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And I'm Mary Louise Kelly.

In Libya, Moammar Gadhafi's forces are planting landmines in battlegrounds across the country. From the eastern town of Brega to the western mountains, mines are causing many casualties. NPR's Lourdes Garcia-Navarro is in the western mountains with rebel forces.

LOURDES GARCIA-NAVARRO: On the barren front line in the village of Gualish, rebels are taking cover from Gadhafi forces and the relentless sun behind a sand berm.�

RAJED: (Foreign language spoken)

GARCIA-NAVARRO: Rajed, a rebel fighter at the front, points to the south of Gualish and says they have just discovered a new minefield.�

RAJED: (Foreign language spoken)

GARCIA-NAVARRO: All this area is now mined, Rajed says. It's terrible and that's what's stopping our advance right now.�

Rebels commanders say mines, both anti-tank and anti-personnel, are being increasingly used in this conflict - a sign they say that Gadhafi's forces are becoming more desperate and weakening.�

They are effective though. The fields have to be avoided or cleared before rebel forces can move through. In the eastern battlefront in Brega, mines have also impeded a speedy rebel advance. And here in the west, more and more of them are being uncovered everyday.�

In the silence of a bucolic pine forest, a group of men kneel down to pray. They are the rebel demining team in Zintan. Even with the best equipment, finding and diffusing mines is perilous work. The equipment here though is minimal - two sticks and an old metal detector.�

But these men don't even really use that. They simply walk into the minefield and look for displaced earth. When they spot a suspected mine they kneel down and proceed to dig it up with their bare hands. The mines here are small and tan colored, hard to spot unless you know what you are looking for. There are an astounding number of them.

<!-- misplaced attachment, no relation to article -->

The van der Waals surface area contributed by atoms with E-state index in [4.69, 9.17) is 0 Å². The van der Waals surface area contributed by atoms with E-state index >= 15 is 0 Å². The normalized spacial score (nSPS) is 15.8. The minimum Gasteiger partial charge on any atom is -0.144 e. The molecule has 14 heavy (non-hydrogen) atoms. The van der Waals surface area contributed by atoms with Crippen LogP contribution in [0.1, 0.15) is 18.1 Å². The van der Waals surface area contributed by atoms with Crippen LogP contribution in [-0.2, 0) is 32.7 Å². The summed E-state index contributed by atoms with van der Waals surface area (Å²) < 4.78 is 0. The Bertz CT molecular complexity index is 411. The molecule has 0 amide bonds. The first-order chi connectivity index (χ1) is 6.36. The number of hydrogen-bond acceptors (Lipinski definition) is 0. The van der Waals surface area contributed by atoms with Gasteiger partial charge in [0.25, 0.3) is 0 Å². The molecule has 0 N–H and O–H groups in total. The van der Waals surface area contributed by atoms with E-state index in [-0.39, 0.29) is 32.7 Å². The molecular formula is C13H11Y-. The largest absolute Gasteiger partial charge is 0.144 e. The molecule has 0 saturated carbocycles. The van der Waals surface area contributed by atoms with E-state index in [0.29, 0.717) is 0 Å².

Just in the last 10 minutes in a stretch of about 75 feet of road, the men here have found 30 to 40 mines. Some have plastic explosives packed on top of it, enough to disable a tank.

According to a recent report by Human Rights Watch, these mines are Brazilian-made TAB-1 anti-personnel mines. They have a low metal content, which make them difficult to detect. Gadhafi's forces have also laid anti-tank mines in the western mountains, the report says.�

Mr. MILAD SAADI: (Foreign language spoken)

GARCIA-NAVARRO: Milad Saadi heads the demining team. He dealt with mines in Gadhafi's army before he defected to the rebels, which is how he knows how to diffuse them.�

We don't have enough people or equipment, though, he says, to deal with them all. He says the only way they are locating the minefields these days is when a rebel vehicle runs through them and someone gets hurt.

Dr. OMAR SULIEMAN: He has fracture in the last metacarpal in the foot and he has dislocation in the arm by the clavicle. It's serious. He need today make operation maybe.

GARCIA-NAVARRO: Dr. Omar Suleiman(ph) points to his patient. This is only the latest mine victim to be treated at this hospital. Farhad is lucky. He survived running over the mine outside Gualish.�

FARHAD: (Foreign language spoken)

GARCIA-NAVARRO: He says he doesn't remember anything after the explosion. It knocked him out cold, Farhad says.

Back in the minefield, the men have made a discovery.�

Mr. ABDUL HAKIM: (Foreign language spoken)

GARCIA-NAVARRO: Deminer Abdul Hakim holds two huge blocks of plastic explosives in his hand - about 16 pounds worth. It was placed around one of the mines. If it had detonated it would've caused serious damage. His fear is that they won't find all the mines and when this place is no longer a battle zone, civilians will get hurt.�

Mr. HAKIM: (Foreign language spoken)

GARCIA-NAVARRO: He says, this is a place where farmers work and families come to picnic. Now this area is ruined, he says. No one can ever come here again.�

Lourdes Garcia-Navarro, NPR NEWS in the western mountains.�

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